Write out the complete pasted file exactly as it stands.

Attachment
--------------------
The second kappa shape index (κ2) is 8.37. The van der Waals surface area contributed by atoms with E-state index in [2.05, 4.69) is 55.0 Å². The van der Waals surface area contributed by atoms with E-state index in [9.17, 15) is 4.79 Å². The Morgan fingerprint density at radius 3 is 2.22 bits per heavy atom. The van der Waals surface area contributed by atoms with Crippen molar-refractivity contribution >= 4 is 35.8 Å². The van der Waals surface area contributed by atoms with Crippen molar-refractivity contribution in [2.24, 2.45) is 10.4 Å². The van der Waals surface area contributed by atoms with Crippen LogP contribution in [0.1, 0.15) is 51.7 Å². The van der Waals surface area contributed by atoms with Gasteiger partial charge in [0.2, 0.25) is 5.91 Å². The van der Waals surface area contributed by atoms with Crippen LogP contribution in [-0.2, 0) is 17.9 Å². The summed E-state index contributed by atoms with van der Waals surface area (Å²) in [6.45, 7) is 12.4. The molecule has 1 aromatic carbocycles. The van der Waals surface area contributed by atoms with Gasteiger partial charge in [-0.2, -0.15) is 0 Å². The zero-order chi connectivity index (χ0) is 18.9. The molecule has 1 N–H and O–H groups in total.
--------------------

The second kappa shape index (κ2) is 8.37. The van der Waals surface area contributed by atoms with E-state index in [2.05, 4.69) is 55.0 Å². The van der Waals surface area contributed by atoms with E-state index in [9.17, 15) is 4.79 Å². The Morgan fingerprint density at radius 3 is 2.22 bits per heavy atom. The van der Waals surface area contributed by atoms with Crippen molar-refractivity contribution >= 4 is 35.8 Å². The van der Waals surface area contributed by atoms with Crippen molar-refractivity contribution in [2.24, 2.45) is 10.4 Å². The van der Waals surface area contributed by atoms with Crippen LogP contribution in [0.1, 0.15) is 51.7 Å². The van der Waals surface area contributed by atoms with Gasteiger partial charge in [0.2, 0.25) is 5.91 Å². The van der Waals surface area contributed by atoms with Crippen LogP contribution in [-0.2, 0) is 17.9 Å². The summed E-state index contributed by atoms with van der Waals surface area (Å²) in [6.45, 7) is 12.4. The molecule has 1 aromatic carbocycles. The van der Waals surface area contributed by atoms with Gasteiger partial charge in [-0.2, -0.15) is 0 Å². The zero-order chi connectivity index (χ0) is 18.9. The molecule has 1 N–H and O–H groups in total.